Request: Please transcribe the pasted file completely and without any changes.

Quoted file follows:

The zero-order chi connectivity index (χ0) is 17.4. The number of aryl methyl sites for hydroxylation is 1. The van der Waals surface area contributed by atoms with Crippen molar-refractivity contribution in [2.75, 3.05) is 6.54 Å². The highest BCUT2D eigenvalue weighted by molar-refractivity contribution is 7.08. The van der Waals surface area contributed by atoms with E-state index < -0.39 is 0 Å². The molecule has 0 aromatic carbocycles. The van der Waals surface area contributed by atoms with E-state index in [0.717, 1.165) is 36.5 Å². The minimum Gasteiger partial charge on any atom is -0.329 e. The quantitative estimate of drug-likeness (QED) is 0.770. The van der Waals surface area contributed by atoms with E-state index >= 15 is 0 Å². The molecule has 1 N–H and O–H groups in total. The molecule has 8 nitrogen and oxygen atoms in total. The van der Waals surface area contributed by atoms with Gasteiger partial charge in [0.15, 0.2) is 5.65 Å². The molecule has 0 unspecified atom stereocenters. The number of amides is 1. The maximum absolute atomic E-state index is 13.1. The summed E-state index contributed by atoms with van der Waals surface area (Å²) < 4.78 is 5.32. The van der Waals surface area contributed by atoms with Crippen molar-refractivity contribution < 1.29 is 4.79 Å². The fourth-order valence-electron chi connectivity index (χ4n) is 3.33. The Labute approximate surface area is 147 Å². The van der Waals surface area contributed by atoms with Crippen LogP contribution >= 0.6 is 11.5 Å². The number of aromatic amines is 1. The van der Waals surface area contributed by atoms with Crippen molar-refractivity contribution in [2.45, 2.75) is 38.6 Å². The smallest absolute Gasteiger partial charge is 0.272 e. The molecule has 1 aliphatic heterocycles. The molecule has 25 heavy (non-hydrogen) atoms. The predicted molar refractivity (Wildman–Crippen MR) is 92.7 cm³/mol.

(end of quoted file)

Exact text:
The zero-order chi connectivity index (χ0) is 17.4. The number of aryl methyl sites for hydroxylation is 1. The van der Waals surface area contributed by atoms with Crippen molar-refractivity contribution in [2.75, 3.05) is 6.54 Å². The highest BCUT2D eigenvalue weighted by molar-refractivity contribution is 7.08. The van der Waals surface area contributed by atoms with E-state index < -0.39 is 0 Å². The molecule has 0 aromatic carbocycles. The van der Waals surface area contributed by atoms with E-state index in [0.717, 1.165) is 36.5 Å². The minimum Gasteiger partial charge on any atom is -0.329 e. The quantitative estimate of drug-likeness (QED) is 0.770. The van der Waals surface area contributed by atoms with E-state index >= 15 is 0 Å². The molecule has 1 N–H and O–H groups in total. The molecule has 8 nitrogen and oxygen atoms in total. The van der Waals surface area contributed by atoms with Gasteiger partial charge in [0.15, 0.2) is 5.65 Å². The molecule has 0 unspecified atom stereocenters. The number of amides is 1. The maximum absolute atomic E-state index is 13.1. The summed E-state index contributed by atoms with van der Waals surface area (Å²) < 4.78 is 5.32. The van der Waals surface area contributed by atoms with Crippen molar-refractivity contribution < 1.29 is 4.79 Å². The fourth-order valence-electron chi connectivity index (χ4n) is 3.33. The Labute approximate surface area is 147 Å². The van der Waals surface area contributed by atoms with Crippen LogP contribution >= 0.6 is 11.5 Å². The number of aromatic amines is 1. The van der Waals surface area contributed by atoms with Crippen molar-refractivity contribution in [2.45, 2.75) is 38.6 Å². The smallest absolute Gasteiger partial charge is 0.272 e. The molecule has 1 aliphatic heterocycles. The molecule has 25 heavy (non-hydrogen) atoms. The predicted molar refractivity (Wildman–Crippen MR) is 92.7 cm³/mol.